As a coach, this has gotten me thinking that I should start praising people for attention to detail and putting in effort regardless of what the outcome is because this is the process and the thinking that is going to lead to the greatest results. If you focus on your technique, work hard at everything that is put before you and try diligently to improve session to session, set to set and rep to rep then you are going to do well. The results really will take care of themselves especially in a sport like powerlifting where the external factors are few and far between you don’t have to worry about the weather on comp day and it affects on your performance.

Reward your approach not the outcome

When it comes to the day to day process of training, diet, and recovery it can be really easy to just latch on to the outcomes and to let them affect your mood. The outcome of your efforts can be open to external factors you might have done everything in your power to get ready for a workout, eaten well, slept well, warmed up well and really focused on making the weight move as good as you could warming up. However, for whatever reason, you aren’t getting the results you want from the workout. The weight isn’t moving well or you aren’t able to lift the load you wanted on the day. You can let that affect your mood and disregard all the good work you did leading into the session this is what an outcome focus will do to someone. You could have done everything perfectly leading into the session and for reasons may be related to your health (maybe you are coming down with a cold) you have a bad session and then you decide all of the work proceeding it isn’t worth praising you had a bad session so everything is shit.

If you focus on praising and focusing in on the good work you did around the training session, recovery work, how you approached the warm-ups, your technique during the lifts, staying in your box and doing the best you can at each junctor then you can take the wins. Sure you will acknowledge that you didn’t get the outcome you wanted from the session but you can put it down to an external factor or you can eliminate the things you know you did well and maybe find out some elements in training and preparation where you could have done better or that may have had an effect on the outcome.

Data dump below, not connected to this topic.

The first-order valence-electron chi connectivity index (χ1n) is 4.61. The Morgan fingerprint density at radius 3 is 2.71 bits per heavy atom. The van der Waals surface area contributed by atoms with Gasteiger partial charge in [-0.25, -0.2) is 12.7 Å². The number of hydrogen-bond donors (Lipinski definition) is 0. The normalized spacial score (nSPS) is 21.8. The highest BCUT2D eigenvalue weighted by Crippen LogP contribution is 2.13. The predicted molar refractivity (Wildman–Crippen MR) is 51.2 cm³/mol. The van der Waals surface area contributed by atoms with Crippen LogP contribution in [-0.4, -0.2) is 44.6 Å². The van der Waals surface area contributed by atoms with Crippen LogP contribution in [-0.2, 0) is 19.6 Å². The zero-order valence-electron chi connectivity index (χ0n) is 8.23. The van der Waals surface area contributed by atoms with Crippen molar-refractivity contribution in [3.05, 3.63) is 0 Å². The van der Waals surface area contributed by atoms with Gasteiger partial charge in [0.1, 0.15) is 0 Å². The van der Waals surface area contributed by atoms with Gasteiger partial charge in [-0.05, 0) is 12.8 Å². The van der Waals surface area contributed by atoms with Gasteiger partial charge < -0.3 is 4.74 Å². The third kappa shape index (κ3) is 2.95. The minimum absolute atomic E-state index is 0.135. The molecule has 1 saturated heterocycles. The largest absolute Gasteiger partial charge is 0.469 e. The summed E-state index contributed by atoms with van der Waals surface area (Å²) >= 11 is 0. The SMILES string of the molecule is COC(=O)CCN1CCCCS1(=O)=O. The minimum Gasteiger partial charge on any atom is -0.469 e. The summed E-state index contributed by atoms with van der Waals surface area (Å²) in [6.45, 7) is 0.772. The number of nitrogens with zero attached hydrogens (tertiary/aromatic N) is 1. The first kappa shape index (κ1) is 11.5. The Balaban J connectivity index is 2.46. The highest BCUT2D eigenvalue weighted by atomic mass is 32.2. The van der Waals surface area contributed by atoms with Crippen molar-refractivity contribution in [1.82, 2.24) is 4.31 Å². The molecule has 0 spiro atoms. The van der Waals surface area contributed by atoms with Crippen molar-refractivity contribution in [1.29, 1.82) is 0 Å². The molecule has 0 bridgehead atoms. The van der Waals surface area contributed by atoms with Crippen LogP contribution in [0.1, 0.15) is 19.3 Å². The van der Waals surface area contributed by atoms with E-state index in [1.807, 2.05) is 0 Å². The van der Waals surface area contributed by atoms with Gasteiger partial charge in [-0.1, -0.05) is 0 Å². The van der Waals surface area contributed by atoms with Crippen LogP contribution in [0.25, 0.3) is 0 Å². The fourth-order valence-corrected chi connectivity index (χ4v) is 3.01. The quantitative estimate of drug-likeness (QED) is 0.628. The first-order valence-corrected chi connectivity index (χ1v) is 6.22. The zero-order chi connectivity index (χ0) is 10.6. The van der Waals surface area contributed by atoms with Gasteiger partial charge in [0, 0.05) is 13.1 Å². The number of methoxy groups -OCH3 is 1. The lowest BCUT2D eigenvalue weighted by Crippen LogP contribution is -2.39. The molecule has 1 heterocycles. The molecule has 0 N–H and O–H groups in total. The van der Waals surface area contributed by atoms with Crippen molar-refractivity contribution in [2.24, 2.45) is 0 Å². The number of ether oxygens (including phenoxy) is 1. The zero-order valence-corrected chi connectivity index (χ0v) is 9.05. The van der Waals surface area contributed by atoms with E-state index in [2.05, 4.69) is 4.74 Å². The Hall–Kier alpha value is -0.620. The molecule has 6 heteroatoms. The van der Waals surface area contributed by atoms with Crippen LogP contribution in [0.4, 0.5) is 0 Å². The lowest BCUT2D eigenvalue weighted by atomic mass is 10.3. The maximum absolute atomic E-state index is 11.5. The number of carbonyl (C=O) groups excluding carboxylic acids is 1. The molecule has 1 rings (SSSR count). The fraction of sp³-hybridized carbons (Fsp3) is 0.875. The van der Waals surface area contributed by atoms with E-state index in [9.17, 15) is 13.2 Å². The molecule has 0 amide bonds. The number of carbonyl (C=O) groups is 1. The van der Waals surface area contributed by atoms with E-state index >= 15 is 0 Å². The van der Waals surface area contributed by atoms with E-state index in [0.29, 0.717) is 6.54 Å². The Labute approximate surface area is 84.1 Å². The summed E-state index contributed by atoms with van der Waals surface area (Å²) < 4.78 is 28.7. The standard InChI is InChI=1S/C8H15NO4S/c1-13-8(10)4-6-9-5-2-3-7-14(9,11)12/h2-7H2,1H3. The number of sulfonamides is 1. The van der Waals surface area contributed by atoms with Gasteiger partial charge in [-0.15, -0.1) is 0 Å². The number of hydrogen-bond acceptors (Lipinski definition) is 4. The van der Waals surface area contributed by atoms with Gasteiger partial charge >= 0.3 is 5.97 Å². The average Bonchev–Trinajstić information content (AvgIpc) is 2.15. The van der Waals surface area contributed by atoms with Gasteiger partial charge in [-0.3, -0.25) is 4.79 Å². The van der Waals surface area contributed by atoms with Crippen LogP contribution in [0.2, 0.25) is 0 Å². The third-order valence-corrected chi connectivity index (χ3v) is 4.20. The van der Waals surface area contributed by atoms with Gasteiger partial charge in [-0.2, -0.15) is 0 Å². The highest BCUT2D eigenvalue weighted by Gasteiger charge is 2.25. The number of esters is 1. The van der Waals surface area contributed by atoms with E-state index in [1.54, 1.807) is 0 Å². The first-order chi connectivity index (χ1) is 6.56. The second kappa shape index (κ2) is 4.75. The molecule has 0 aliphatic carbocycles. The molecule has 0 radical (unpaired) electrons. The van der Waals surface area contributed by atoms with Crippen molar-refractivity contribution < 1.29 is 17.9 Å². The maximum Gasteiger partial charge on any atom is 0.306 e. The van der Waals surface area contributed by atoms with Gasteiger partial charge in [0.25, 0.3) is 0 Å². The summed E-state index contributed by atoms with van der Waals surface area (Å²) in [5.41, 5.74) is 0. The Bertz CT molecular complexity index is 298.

By focusing on the good things you do and recognising them you become a lot more resilient to change and things going off course. You can then focus your energy more critically, constructively and more effectively. If you are emotionally tied up to the outcome when things go well you are more likely to chuck the baby out with the bathwater, change everything and change too much. When things are going well as someone who is outcome-focused you will not question anything even if there are things you could be doing better because if it isn’t broken don’t fix it.

If you focus in on the effort you are putting into each element of training then you are more likely to take motivation from the things you are doing well outside of training and in training and these things are completely controllable and influenceable by your own actions you can turn them around quickly if not instantly. Even if training is going well if you are focusing on the effort you are putting forward you might find areas, where you can improve on in and outside of training and these areas, might help to improve and compound your success.

In short, if you focus on the effort and reward yourself for being better at following processes you will end up stronger and healthier in the long run. You will also be able to weather bad periods of training a lot better and be able to identify the elements that lead to training being successful.